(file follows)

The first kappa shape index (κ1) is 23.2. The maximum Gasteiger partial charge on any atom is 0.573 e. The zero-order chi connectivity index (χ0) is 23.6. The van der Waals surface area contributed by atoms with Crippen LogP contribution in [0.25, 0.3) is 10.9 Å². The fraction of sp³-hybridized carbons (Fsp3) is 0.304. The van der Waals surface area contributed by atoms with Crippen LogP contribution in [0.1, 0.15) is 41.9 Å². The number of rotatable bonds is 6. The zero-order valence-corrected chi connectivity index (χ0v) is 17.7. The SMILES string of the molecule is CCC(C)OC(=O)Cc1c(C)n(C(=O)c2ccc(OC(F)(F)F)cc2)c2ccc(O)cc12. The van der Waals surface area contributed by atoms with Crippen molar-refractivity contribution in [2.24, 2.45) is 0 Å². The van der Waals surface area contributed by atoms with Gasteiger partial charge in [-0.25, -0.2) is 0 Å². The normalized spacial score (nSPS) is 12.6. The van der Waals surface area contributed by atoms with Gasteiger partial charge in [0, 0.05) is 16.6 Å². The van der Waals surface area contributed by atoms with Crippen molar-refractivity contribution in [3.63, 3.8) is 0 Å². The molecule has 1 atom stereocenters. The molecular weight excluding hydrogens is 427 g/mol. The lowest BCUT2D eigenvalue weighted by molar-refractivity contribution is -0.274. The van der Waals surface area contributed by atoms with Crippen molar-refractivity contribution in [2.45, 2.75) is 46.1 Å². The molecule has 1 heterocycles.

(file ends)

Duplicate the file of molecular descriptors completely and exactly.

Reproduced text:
The first kappa shape index (κ1) is 23.2. The maximum Gasteiger partial charge on any atom is 0.573 e. The zero-order chi connectivity index (χ0) is 23.6. The van der Waals surface area contributed by atoms with Crippen LogP contribution in [0.25, 0.3) is 10.9 Å². The fraction of sp³-hybridized carbons (Fsp3) is 0.304. The van der Waals surface area contributed by atoms with Crippen LogP contribution in [0.1, 0.15) is 41.9 Å². The number of rotatable bonds is 6. The zero-order valence-corrected chi connectivity index (χ0v) is 17.7. The SMILES string of the molecule is CCC(C)OC(=O)Cc1c(C)n(C(=O)c2ccc(OC(F)(F)F)cc2)c2ccc(O)cc12. The van der Waals surface area contributed by atoms with Crippen molar-refractivity contribution in [2.24, 2.45) is 0 Å². The van der Waals surface area contributed by atoms with Gasteiger partial charge in [-0.25, -0.2) is 0 Å². The normalized spacial score (nSPS) is 12.6. The van der Waals surface area contributed by atoms with Gasteiger partial charge in [0, 0.05) is 16.6 Å². The van der Waals surface area contributed by atoms with Crippen molar-refractivity contribution in [3.63, 3.8) is 0 Å². The molecule has 1 atom stereocenters. The molecular weight excluding hydrogens is 427 g/mol. The lowest BCUT2D eigenvalue weighted by molar-refractivity contribution is -0.274. The van der Waals surface area contributed by atoms with Crippen molar-refractivity contribution in [2.45, 2.75) is 46.1 Å². The molecule has 1 heterocycles.